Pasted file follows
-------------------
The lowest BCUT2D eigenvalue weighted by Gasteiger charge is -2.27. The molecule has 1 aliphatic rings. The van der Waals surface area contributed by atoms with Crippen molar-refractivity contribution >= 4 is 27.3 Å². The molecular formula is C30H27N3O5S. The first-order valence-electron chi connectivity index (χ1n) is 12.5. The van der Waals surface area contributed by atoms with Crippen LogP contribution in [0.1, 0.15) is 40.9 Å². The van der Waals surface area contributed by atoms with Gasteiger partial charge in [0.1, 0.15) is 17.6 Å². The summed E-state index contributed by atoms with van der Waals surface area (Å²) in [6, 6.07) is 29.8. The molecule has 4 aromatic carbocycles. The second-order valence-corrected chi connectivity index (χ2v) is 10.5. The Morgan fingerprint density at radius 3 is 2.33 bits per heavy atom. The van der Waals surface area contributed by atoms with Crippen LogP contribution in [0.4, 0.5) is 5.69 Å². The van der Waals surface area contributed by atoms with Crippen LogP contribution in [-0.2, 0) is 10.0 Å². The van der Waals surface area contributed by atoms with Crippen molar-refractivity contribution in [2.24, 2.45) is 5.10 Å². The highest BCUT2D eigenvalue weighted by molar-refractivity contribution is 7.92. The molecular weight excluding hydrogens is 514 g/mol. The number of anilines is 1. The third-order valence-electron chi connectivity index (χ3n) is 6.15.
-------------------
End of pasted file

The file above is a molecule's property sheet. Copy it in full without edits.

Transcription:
The lowest BCUT2D eigenvalue weighted by Gasteiger charge is -2.27. The molecule has 1 aliphatic rings. The van der Waals surface area contributed by atoms with Crippen molar-refractivity contribution >= 4 is 27.3 Å². The molecular formula is C30H27N3O5S. The first-order valence-electron chi connectivity index (χ1n) is 12.5. The van der Waals surface area contributed by atoms with Crippen LogP contribution in [0.1, 0.15) is 40.9 Å². The van der Waals surface area contributed by atoms with Gasteiger partial charge in [0.1, 0.15) is 17.6 Å². The summed E-state index contributed by atoms with van der Waals surface area (Å²) in [6, 6.07) is 29.8. The molecule has 4 aromatic carbocycles. The second-order valence-corrected chi connectivity index (χ2v) is 10.5. The Morgan fingerprint density at radius 3 is 2.33 bits per heavy atom. The van der Waals surface area contributed by atoms with Crippen LogP contribution in [0.4, 0.5) is 5.69 Å². The van der Waals surface area contributed by atoms with Crippen LogP contribution in [-0.2, 0) is 10.0 Å². The van der Waals surface area contributed by atoms with Crippen molar-refractivity contribution in [2.24, 2.45) is 5.10 Å². The highest BCUT2D eigenvalue weighted by molar-refractivity contribution is 7.92. The molecular weight excluding hydrogens is 514 g/mol. The number of anilines is 1. The third-order valence-electron chi connectivity index (χ3n) is 6.15.